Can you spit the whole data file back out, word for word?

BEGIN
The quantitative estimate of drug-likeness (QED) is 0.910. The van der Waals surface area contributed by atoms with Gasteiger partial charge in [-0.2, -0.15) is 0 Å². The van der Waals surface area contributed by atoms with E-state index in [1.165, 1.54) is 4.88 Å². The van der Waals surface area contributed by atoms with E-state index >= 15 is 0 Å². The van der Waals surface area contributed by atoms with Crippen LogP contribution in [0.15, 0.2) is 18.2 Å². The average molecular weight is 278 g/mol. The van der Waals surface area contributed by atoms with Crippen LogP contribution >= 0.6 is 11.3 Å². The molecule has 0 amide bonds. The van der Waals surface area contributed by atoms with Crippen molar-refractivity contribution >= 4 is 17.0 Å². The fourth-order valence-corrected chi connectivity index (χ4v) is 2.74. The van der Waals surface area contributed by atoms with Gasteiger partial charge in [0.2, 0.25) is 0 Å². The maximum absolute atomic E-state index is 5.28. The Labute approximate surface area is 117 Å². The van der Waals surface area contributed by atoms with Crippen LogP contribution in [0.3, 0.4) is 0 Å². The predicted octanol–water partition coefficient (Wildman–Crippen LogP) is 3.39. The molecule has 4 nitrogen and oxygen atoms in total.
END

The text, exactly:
The quantitative estimate of drug-likeness (QED) is 0.910. The van der Waals surface area contributed by atoms with Gasteiger partial charge in [-0.2, -0.15) is 0 Å². The van der Waals surface area contributed by atoms with E-state index in [1.165, 1.54) is 4.88 Å². The van der Waals surface area contributed by atoms with E-state index >= 15 is 0 Å². The van der Waals surface area contributed by atoms with Crippen LogP contribution in [0.15, 0.2) is 18.2 Å². The average molecular weight is 278 g/mol. The van der Waals surface area contributed by atoms with Crippen LogP contribution >= 0.6 is 11.3 Å². The molecule has 0 amide bonds. The van der Waals surface area contributed by atoms with Crippen molar-refractivity contribution >= 4 is 17.0 Å². The fourth-order valence-corrected chi connectivity index (χ4v) is 2.74. The van der Waals surface area contributed by atoms with Gasteiger partial charge in [0.2, 0.25) is 0 Å². The maximum absolute atomic E-state index is 5.28. The Labute approximate surface area is 117 Å². The van der Waals surface area contributed by atoms with Crippen LogP contribution in [0.3, 0.4) is 0 Å². The predicted octanol–water partition coefficient (Wildman–Crippen LogP) is 3.39. The molecule has 4 nitrogen and oxygen atoms in total.